buildingstudio architects designed the Strip-Garden building in Memphis, Tennessee.
Description from the architects:
The site fronts on a new feeder road connected to a nearby expressway. It sits between two other professional buildings of matching colonial facades complete with artificial dormers and mass-produced Georgian columns.
While the first inclination was to make an expressive contemporary insertion, upon reflection this approach would have competed as just another “sign” like the traditional works, just another facade treatment facing the street.
The alternative was to make a non-building as seen from the street. To help achieve this, the scheme developed with heavy planting, making a kind of pocket park between the book-matched buildings. The building’s “disappearance” is accomplished by pushing its street side down into the earth. Further enhancing this, a jasmine-covered berm that sits against the eastern edge of the building. This berm continues up the low-sloping roof, turning into a garden roof planted out with sedum.
A small water-garden flanks the front entrance and is visible while sitting in the main waiting room. This space was designed as a glass pavilion for views out to the surrounding landscape and a retention pond for storm water runoff from the parking area; marsh grasses surround this catch basin.
All spaces in the building rely on natural light from its clerestory windows above the seven-foot datum. These clerestories occur at the building’s perimeter and as well along each side of the interior corridor. Helped by the building’s narrowness – thirty-two feet – the clerestories fill the interior with sunlight and provide transparency to the project while allowing views to the sky from every room.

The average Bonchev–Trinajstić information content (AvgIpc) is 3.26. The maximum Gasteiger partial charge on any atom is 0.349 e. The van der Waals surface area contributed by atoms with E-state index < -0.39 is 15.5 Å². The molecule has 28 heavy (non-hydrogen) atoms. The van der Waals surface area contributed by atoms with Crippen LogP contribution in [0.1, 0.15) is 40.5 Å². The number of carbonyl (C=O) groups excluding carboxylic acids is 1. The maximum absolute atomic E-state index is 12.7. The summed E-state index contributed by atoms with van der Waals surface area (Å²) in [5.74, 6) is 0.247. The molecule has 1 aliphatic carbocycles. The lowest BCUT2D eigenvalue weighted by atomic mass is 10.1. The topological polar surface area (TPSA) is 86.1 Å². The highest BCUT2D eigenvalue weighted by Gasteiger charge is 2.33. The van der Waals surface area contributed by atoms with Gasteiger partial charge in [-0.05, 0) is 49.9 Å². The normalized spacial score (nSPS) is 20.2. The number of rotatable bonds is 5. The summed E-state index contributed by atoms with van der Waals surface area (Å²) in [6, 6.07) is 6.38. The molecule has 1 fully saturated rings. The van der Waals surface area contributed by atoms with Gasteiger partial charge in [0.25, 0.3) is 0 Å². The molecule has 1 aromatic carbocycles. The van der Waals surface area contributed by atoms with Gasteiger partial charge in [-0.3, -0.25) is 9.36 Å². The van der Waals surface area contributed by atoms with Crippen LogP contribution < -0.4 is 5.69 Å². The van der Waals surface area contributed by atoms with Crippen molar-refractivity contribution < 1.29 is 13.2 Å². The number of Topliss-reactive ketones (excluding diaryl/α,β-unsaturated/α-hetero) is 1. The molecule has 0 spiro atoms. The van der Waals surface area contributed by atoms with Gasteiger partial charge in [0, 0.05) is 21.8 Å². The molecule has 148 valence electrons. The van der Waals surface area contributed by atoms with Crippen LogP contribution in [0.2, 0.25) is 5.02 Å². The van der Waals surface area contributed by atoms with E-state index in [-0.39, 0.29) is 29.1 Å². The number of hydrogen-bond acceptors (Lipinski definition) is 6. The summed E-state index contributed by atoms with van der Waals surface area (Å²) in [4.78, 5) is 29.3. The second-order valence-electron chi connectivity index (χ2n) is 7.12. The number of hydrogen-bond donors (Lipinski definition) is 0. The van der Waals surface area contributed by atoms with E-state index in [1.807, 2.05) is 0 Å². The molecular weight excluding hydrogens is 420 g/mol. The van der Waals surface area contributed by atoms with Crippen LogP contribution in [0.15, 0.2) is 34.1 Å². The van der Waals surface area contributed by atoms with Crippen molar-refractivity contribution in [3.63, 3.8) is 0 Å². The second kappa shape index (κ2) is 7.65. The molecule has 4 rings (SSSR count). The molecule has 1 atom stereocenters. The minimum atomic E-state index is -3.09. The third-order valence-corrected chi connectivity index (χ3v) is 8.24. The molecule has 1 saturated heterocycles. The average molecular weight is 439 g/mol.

Five exam rooms line the hallway spine of the building. They open to a walled garden by full width glass on the exterior wall (eighteen inches above the floor, and again seven feet as part of the clerestory system).
The south and west clerestories have wide overhangs and a system of aluminum perforated planks above the seven foot datum that are sunscreens to reduce solar gain.
Another water pool in the courtyard is visible from the secondary waiting room adjacent to two doctor’s offices at the building’s east end.
All HVAC ducting is below slab for energy efficiency while helping keep the roof structure as thin and light as possible.
Bamboo plank flooring is laid in the public spaces and a composite floor with recycled material covers the exam room floors. Green glass tile and white ceramic tile are laid on the floors and walls of the restrooms. Other walls and ceilings are gypsum board painted white.
Visit the buildingstudio architects website – here.
Photography by Timothy Hursley